RE: Some Dataguard is good, lots more must be better? (specifically, when do most actual failovers really occur?)

  • From: Carel-Jan Engel <cjpengel.dbalert@xxxxxxxxx>
  • To: mwf@xxxxxxxx
  • Date: Wed, 20 Sep 2006 22:14:25 +0200

On Wed, 2006-09-20 at 05:46 -0400, Mark W. Farnham wrote:

> <snip>
> <snip>
> Hmm. Certainly you do fail over if primary is dead. But my experience is
> that many more failovers are scheduled for preventive maintenance on the
> normally primary box.

Yes, completely. That's why the majority of my CTs set up a local and a
remote standby. The local standby is useful for the 'maintenance'
switchover whithout too much side effects of reduced bandwith, DNS
changes for the outer world, and so on. The remote is there to secure
the data. 

>  I think it is healthy to regularly failover and back
> on a regular (but relatively infrequent) schedule when a known duration
> blimp can be tolerated. Further, this engages your entire staff in making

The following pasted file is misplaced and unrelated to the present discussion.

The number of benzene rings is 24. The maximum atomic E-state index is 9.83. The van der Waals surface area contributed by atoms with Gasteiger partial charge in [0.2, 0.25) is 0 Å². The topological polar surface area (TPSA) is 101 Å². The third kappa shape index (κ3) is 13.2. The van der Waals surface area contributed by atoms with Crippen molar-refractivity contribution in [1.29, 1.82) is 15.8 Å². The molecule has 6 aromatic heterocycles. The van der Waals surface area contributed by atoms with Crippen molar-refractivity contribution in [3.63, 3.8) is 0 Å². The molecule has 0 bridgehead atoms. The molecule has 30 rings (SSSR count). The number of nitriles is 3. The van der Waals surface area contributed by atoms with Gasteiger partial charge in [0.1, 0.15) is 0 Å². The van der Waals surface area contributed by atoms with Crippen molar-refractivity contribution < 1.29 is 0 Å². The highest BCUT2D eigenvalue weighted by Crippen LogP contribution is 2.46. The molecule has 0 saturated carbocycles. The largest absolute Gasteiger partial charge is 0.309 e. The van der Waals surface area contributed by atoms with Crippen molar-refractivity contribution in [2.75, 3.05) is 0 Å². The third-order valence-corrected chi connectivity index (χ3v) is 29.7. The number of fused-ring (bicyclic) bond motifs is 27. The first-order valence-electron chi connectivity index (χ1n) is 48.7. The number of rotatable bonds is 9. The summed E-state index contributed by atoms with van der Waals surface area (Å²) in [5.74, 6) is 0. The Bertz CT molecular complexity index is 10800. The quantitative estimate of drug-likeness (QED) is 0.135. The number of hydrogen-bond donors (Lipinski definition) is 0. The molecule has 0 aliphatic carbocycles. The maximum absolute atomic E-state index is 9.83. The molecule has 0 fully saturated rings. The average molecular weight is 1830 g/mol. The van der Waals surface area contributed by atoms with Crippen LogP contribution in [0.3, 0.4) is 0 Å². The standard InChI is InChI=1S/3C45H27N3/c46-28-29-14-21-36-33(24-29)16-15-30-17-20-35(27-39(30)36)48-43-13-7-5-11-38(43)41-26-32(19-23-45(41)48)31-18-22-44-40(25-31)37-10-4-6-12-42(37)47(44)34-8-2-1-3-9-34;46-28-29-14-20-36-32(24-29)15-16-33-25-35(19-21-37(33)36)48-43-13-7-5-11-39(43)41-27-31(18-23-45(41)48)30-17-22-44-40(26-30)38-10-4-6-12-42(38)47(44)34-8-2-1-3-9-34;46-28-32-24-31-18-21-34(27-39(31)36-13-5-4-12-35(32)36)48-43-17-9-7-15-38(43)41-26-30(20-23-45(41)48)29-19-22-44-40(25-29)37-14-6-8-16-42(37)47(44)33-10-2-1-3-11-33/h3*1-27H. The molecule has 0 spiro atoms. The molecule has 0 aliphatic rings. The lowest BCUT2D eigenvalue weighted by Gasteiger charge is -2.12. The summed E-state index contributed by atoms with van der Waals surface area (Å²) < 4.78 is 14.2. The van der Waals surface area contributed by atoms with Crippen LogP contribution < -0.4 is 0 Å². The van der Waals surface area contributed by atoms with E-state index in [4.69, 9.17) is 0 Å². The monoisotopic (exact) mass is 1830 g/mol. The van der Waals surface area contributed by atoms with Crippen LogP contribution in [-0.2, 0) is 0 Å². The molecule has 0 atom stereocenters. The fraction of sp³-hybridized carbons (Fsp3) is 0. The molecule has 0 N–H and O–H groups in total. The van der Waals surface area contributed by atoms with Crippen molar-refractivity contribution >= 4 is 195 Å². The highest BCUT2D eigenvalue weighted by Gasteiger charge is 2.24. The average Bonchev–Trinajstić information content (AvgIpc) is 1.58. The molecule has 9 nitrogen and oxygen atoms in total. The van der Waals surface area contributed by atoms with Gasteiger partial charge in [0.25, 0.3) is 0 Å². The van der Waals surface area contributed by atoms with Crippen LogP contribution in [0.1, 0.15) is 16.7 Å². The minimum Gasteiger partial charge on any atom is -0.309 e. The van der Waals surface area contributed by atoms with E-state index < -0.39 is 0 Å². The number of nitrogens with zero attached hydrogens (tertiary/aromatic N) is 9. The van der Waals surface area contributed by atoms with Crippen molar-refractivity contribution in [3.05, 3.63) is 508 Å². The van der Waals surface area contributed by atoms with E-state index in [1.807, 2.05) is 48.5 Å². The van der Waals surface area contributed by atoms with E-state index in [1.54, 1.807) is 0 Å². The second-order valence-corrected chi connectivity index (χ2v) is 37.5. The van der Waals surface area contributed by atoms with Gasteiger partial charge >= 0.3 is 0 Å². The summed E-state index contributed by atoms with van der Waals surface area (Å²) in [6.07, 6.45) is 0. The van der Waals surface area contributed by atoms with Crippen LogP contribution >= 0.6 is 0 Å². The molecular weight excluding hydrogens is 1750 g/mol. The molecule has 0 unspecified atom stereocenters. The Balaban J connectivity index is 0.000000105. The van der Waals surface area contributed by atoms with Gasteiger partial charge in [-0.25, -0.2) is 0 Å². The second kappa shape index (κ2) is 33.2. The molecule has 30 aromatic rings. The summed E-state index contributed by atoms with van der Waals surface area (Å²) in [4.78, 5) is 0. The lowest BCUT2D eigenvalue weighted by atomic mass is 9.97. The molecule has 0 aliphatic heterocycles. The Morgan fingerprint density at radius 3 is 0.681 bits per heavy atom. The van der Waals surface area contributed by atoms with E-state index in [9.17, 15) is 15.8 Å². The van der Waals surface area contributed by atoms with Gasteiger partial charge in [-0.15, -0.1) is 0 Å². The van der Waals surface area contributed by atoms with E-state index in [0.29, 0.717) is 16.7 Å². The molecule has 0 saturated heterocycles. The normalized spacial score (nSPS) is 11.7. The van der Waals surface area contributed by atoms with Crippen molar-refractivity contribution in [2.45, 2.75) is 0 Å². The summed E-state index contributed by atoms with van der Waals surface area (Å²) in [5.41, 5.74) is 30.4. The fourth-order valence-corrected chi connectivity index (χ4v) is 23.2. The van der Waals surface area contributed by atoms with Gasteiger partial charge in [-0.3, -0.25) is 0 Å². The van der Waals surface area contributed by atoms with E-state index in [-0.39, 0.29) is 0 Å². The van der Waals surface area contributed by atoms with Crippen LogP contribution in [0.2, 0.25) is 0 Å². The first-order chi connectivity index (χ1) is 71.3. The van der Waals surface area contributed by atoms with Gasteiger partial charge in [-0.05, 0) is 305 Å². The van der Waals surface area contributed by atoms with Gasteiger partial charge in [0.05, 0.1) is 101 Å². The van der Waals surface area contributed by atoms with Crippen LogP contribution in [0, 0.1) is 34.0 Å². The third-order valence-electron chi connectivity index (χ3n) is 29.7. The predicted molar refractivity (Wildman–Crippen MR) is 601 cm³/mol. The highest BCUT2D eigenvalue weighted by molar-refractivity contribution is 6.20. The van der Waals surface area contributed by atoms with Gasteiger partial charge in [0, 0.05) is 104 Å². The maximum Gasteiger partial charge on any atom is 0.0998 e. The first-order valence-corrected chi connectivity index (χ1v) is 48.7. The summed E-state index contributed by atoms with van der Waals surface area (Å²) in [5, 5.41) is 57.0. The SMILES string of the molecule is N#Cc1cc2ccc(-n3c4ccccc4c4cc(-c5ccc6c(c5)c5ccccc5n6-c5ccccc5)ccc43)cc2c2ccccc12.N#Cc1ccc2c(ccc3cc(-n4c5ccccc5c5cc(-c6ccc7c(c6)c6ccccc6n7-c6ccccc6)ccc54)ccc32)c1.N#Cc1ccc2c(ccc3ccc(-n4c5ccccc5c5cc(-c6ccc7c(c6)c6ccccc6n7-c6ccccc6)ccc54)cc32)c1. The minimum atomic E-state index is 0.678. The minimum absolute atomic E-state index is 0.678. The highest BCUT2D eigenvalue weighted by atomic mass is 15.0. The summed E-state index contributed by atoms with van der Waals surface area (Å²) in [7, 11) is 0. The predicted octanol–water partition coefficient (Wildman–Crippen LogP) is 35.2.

> routine transparent network re-routing and all the other issues to use the
> standby as production (and get back).

My best site ever was an airport, where they use to do a switchover on a
regular basis. Every last Sunday of the month they switched between the
Tower DC and the Terminal DC. 3-4 times a year they found out that some
interface had a flaw. Imagine what would have happened if the first
failover was performed after 2 or 3 years and would result in 6-12
flawing interfaces. BTW, Kevin, storage replication wouldn't have
prevented this in all cases. It was due to missing links of new
interfaces (the cabling was simply not there) and alike as well as
flawing change procedures ( a file was altered in just one site ISO 2).
'Business' got very confidential about the setup, and asking for a
switchover to be able to upgrade hardware or so was granted even at day
times, as long as we found a 15 minute window where no plane was
departing / landing. (This was dispatching / flight information/check
in/apron control only, no flight control)

> I'm curious what others see in the field: Is fail over routine or emergency
> only? Do you have trouble getting back?

Getting back seems to be a problem only at sites that do not perform
regular switchovers (say at least once / quarter)
For sites that practice at a regular basis doing a switchover or evan a
failover tends to become a no brainer.

Best regards,

Carel-Jan Engel

If you think education is expensive, try ignorance. (Derek Bok)

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